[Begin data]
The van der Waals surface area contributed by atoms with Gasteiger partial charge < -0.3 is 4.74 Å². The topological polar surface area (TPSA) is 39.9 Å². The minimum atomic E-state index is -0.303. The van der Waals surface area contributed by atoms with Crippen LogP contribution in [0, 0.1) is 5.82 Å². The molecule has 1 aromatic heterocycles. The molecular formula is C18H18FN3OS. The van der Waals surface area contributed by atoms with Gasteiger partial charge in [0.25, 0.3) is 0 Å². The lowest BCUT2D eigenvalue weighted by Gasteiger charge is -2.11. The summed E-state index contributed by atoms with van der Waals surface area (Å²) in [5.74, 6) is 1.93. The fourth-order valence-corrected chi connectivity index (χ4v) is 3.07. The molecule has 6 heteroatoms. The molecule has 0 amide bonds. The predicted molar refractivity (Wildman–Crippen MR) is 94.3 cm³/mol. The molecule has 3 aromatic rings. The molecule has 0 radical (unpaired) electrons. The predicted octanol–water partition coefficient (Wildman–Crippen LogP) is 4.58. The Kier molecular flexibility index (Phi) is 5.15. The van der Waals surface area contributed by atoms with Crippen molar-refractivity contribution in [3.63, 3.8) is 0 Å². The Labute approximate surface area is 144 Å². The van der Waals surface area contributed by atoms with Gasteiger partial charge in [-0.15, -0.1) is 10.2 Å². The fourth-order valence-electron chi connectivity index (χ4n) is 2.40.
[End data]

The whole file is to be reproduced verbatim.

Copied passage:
The van der Waals surface area contributed by atoms with Gasteiger partial charge < -0.3 is 4.74 Å². The topological polar surface area (TPSA) is 39.9 Å². The minimum atomic E-state index is -0.303. The van der Waals surface area contributed by atoms with Crippen LogP contribution in [0, 0.1) is 5.82 Å². The molecule has 1 aromatic heterocycles. The molecular formula is C18H18FN3OS. The van der Waals surface area contributed by atoms with Gasteiger partial charge in [0.25, 0.3) is 0 Å². The lowest BCUT2D eigenvalue weighted by Gasteiger charge is -2.11. The summed E-state index contributed by atoms with van der Waals surface area (Å²) in [5.74, 6) is 1.93. The fourth-order valence-corrected chi connectivity index (χ4v) is 3.07. The molecule has 6 heteroatoms. The molecule has 0 amide bonds. The predicted molar refractivity (Wildman–Crippen MR) is 94.3 cm³/mol. The molecule has 3 aromatic rings. The molecule has 0 radical (unpaired) electrons. The predicted octanol–water partition coefficient (Wildman–Crippen LogP) is 4.58. The Kier molecular flexibility index (Phi) is 5.15. The van der Waals surface area contributed by atoms with Crippen molar-refractivity contribution in [3.63, 3.8) is 0 Å². The Labute approximate surface area is 144 Å². The van der Waals surface area contributed by atoms with Gasteiger partial charge in [-0.15, -0.1) is 10.2 Å². The fourth-order valence-electron chi connectivity index (χ4n) is 2.40.